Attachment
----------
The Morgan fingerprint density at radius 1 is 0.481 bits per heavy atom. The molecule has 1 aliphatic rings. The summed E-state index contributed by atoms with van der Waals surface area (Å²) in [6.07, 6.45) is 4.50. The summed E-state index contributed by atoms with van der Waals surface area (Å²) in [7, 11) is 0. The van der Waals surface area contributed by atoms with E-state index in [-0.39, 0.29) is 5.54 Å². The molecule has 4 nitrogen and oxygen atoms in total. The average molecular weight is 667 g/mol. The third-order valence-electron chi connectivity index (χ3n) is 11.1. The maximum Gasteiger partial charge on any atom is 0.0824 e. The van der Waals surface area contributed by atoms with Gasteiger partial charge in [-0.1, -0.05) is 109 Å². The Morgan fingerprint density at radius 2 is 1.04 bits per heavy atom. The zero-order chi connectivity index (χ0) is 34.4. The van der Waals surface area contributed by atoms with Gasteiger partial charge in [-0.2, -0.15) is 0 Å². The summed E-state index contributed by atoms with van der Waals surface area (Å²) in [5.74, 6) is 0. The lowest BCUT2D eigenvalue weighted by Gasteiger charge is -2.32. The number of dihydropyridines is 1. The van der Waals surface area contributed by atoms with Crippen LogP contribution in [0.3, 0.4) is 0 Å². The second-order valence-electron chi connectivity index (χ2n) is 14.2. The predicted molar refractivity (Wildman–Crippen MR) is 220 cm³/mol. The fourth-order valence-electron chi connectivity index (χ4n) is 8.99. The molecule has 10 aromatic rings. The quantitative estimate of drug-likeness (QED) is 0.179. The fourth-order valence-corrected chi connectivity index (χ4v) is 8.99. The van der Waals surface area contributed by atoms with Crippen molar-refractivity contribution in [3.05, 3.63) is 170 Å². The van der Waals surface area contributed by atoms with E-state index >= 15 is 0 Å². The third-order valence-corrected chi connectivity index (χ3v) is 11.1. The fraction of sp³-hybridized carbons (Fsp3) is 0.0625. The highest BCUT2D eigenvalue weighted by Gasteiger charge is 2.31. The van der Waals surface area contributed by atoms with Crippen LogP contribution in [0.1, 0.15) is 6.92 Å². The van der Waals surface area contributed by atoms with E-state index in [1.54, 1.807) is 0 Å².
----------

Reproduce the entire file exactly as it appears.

The Morgan fingerprint density at radius 1 is 0.481 bits per heavy atom. The molecule has 1 aliphatic rings. The summed E-state index contributed by atoms with van der Waals surface area (Å²) in [6.07, 6.45) is 4.50. The summed E-state index contributed by atoms with van der Waals surface area (Å²) in [7, 11) is 0. The van der Waals surface area contributed by atoms with E-state index in [-0.39, 0.29) is 5.54 Å². The molecule has 4 nitrogen and oxygen atoms in total. The average molecular weight is 667 g/mol. The third-order valence-electron chi connectivity index (χ3n) is 11.1. The maximum Gasteiger partial charge on any atom is 0.0824 e. The van der Waals surface area contributed by atoms with Gasteiger partial charge in [-0.1, -0.05) is 109 Å². The Morgan fingerprint density at radius 2 is 1.04 bits per heavy atom. The zero-order chi connectivity index (χ0) is 34.4. The van der Waals surface area contributed by atoms with Gasteiger partial charge in [-0.2, -0.15) is 0 Å². The summed E-state index contributed by atoms with van der Waals surface area (Å²) in [5.74, 6) is 0. The lowest BCUT2D eigenvalue weighted by Gasteiger charge is -2.32. The number of dihydropyridines is 1. The van der Waals surface area contributed by atoms with Crippen LogP contribution in [0.3, 0.4) is 0 Å². The second-order valence-electron chi connectivity index (χ2n) is 14.2. The predicted molar refractivity (Wildman–Crippen MR) is 220 cm³/mol. The fourth-order valence-electron chi connectivity index (χ4n) is 8.99. The molecule has 10 aromatic rings. The quantitative estimate of drug-likeness (QED) is 0.179. The fourth-order valence-corrected chi connectivity index (χ4v) is 8.99. The van der Waals surface area contributed by atoms with Crippen molar-refractivity contribution in [3.05, 3.63) is 170 Å². The van der Waals surface area contributed by atoms with E-state index >= 15 is 0 Å². The third-order valence-corrected chi connectivity index (χ3v) is 11.1. The fraction of sp³-hybridized carbons (Fsp3) is 0.0625. The highest BCUT2D eigenvalue weighted by Gasteiger charge is 2.31. The van der Waals surface area contributed by atoms with Crippen LogP contribution in [0.1, 0.15) is 6.92 Å². The van der Waals surface area contributed by atoms with E-state index in [1.54, 1.807) is 0 Å².